Casual commentary about political, cultural and economic issues with a particular interest on the city of Winnipeg by John Dobbin
Monday, September 10, 2012
St. Mary's Academy Expansion
It has been six years in the making but St. Mary's Academy off of Academy Road has been undertaking a multi-million dollar expansion of its campus. The present construction is in phase 3 of and the most ambitious of the overall project. The previous two phases starting in 2000 brought classrooms up to present electrical standards and installed air conditioning, created a new entrance to the Sister Rita Maureen Gym, added human ecology classrooms and lastly created the Richardson Science Wing.
It was the third phase that really busted out beyond the present walls of the school. In 2010, the construction alongside Academy Road began and a two story addition emerged of. Inside was to be the Durocher Library, a visual arts studio and a fitness room.
The latest work on Phase 3B is being done. It is the heart of the school. Alumnae Hall, a theatre, will receive a massive upgrade, additional classroom and rehearsal spaces, make-up and costume labs and a foyer extension.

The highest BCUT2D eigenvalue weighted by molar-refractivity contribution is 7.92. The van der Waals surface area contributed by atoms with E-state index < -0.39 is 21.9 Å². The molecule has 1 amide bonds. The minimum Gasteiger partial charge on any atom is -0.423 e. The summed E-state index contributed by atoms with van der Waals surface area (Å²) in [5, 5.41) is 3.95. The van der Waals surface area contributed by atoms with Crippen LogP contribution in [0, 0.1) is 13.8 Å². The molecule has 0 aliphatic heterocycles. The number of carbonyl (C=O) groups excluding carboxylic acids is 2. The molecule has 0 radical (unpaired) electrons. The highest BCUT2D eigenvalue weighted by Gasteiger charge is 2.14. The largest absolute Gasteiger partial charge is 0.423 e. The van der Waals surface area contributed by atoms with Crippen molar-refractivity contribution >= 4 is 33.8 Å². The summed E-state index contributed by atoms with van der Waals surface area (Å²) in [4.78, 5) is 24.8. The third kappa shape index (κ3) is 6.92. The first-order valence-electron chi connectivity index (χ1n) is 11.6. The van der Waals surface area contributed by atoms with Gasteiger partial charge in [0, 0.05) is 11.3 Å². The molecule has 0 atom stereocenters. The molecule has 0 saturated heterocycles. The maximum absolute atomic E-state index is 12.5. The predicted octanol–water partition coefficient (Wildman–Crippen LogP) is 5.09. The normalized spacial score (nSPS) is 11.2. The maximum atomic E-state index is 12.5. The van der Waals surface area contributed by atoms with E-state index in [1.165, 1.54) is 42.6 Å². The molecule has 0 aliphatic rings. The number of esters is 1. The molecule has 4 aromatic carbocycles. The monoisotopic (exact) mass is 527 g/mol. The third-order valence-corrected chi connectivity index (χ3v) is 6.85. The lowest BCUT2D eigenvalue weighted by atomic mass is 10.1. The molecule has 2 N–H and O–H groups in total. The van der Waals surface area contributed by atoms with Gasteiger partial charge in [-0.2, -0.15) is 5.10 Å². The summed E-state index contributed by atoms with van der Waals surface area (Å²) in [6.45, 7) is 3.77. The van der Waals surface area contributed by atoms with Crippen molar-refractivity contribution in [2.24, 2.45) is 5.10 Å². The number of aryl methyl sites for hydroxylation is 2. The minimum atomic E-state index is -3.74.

Over the last numbers of years we have seen several schools go through infrastructure improvements. I just detailed how St. Paul's High School has begun a building program in support of its renowned sports program. Nearby, Shaftesbury built a two story addition to rid itself of dreaded "temporary" portable classrooms.
We have seen many schools close or merge in recent years. The trend is for schools to be larger and offer more amenities for students. Still, we are marked with very small schools for many elementary students as witnessed by Chapman School in Charleswood and Queenston in River Heights. The province and school divisions seem terrified of of closing these schools so they limp along with crumbling infrastructure or lack of gym, classrooms or other space.
Sprawl and changing demographics also means some schools will continue to shrink. And demand to build schools such as in Whyte Ridge will reach a siren call.
The high schools that expand and meet future needs of students will be destination schools. And it won't all be infrastructure. The schools that offer services, scholarships and support for students will also make them destination schools.
The last major expansion of St. Mary's Academy took place in 1964. It is unlikely in this changing world that they can afford to wait that long again to meet the needs of students.
And for other schools, especially high schools, trustees, principals, parents and students ought to be thinking of what they can do to make this schools better so that they are there for the generations to come.